Preferably, a movable element of the holding fixture that presses on the transition element in the area of the second reference point, presses the transition element with its first reference point against a stationary section of the holding fixture. Thus, the second reference point is not only used for positioning purposes, but also for moving the transition element and holding it during grinding.

Preferably, a third reference point on the transition element is used to position the crankshaft in the axial direction. Thus, it is possible to guide the shaft element so accurately that it can be ground over the major part of its axial length, also in the immediate vicinity of the transition element. This means that the transition element can already be provided with an axial bearing surface without risking that this axial bearing surface is damaged during grinding of the shaft element.

Preferably, a clamping element is used for the axial positioning, said element acting upon the end of the shaft element facing away from the transition element in a section of the shaft element with reduced diameter. The clamping element can act upon a conical section of the shaft element, so that the clamping element can be used during grinding, not only to hold the shaft element in the axial direction, but also to centre the shaft element. This further improves the accuracy during grinding of the shaft section without increasing the costs significantly.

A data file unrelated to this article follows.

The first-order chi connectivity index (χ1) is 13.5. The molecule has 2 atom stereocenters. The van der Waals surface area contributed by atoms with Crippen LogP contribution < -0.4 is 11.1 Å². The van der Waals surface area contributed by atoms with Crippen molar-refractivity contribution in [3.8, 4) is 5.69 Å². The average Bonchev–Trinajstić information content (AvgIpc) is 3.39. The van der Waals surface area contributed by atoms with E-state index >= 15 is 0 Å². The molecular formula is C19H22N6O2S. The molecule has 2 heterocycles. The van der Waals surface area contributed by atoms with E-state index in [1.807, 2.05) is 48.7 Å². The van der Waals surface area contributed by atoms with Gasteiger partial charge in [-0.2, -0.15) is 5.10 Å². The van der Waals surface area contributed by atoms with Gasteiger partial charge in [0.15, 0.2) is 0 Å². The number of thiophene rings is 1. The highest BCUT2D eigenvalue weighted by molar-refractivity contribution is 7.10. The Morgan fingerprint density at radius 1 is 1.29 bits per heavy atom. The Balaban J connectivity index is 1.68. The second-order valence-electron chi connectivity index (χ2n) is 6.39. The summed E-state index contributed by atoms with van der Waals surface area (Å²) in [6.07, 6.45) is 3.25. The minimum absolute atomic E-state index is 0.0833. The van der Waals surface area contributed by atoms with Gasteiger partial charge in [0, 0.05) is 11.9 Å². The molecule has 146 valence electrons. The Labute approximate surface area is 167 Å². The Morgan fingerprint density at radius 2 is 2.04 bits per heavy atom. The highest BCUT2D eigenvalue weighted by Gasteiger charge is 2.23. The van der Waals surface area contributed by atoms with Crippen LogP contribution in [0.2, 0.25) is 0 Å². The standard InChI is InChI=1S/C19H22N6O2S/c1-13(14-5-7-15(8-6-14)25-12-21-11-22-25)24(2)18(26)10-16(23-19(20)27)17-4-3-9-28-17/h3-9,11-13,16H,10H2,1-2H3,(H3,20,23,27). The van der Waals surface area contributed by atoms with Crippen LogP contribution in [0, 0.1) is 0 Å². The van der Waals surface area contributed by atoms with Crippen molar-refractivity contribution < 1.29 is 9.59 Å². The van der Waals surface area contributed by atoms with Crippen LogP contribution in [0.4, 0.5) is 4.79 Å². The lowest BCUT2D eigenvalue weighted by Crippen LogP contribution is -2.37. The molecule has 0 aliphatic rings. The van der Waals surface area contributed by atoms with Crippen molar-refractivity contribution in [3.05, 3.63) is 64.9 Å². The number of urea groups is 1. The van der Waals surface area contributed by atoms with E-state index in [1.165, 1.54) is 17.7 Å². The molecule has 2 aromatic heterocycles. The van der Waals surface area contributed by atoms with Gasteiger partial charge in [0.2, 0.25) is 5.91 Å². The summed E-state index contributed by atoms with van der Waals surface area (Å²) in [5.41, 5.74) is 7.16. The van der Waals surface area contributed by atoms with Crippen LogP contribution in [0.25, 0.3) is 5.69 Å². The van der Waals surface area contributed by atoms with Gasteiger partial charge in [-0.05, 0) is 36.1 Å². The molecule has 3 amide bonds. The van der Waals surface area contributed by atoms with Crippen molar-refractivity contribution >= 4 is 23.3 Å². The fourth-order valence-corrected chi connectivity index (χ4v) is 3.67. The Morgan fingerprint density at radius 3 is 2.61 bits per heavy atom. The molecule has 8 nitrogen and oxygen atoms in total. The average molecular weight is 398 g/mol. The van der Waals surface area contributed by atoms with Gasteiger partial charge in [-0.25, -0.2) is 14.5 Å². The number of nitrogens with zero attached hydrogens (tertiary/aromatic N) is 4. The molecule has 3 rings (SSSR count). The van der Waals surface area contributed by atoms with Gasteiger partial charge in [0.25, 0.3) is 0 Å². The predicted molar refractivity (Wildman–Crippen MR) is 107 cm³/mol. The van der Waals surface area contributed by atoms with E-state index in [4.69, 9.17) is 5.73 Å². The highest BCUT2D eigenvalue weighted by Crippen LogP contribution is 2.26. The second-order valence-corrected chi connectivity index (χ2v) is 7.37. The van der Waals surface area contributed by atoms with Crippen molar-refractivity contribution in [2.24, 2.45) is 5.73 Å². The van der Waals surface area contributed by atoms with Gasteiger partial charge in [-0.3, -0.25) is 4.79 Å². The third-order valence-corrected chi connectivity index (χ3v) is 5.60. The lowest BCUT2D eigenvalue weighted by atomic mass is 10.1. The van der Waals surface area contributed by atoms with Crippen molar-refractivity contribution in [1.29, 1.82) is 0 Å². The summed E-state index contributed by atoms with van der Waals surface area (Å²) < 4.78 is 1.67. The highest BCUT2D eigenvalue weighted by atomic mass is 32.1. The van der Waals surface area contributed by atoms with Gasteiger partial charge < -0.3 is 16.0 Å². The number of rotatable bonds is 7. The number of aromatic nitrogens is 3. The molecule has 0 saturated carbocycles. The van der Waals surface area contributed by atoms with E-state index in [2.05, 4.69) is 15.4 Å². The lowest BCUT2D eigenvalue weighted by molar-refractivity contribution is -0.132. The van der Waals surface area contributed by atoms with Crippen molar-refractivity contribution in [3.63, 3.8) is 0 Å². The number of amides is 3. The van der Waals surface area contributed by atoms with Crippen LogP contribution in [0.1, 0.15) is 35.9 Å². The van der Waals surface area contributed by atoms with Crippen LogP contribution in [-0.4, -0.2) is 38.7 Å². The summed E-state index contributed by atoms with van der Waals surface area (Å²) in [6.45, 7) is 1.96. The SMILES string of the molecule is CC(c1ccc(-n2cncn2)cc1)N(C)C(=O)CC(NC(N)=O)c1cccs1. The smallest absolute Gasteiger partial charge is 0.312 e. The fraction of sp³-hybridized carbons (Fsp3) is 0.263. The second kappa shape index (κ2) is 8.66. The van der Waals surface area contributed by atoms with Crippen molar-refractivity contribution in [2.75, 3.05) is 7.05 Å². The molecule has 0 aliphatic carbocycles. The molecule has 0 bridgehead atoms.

BRIEF DESCRIPTION OF THE DRAWINGS

In the following the invention is described in detail on the basis of a preferred embodiment in connection with the drawings, showing:

FIG. 1 is a sectional view of a crankshaft;

FIG. 2 is a perspective view of the crankshaft;

FIG. 3 is a top view of the crankshaft;

FIG. 4 is a side view of the crankshaft; and

FIG. 5 shows an arrangement for grinding the shaft element section of the crankshaft.

DETAILED DESCRIPTION OF THE INVENTION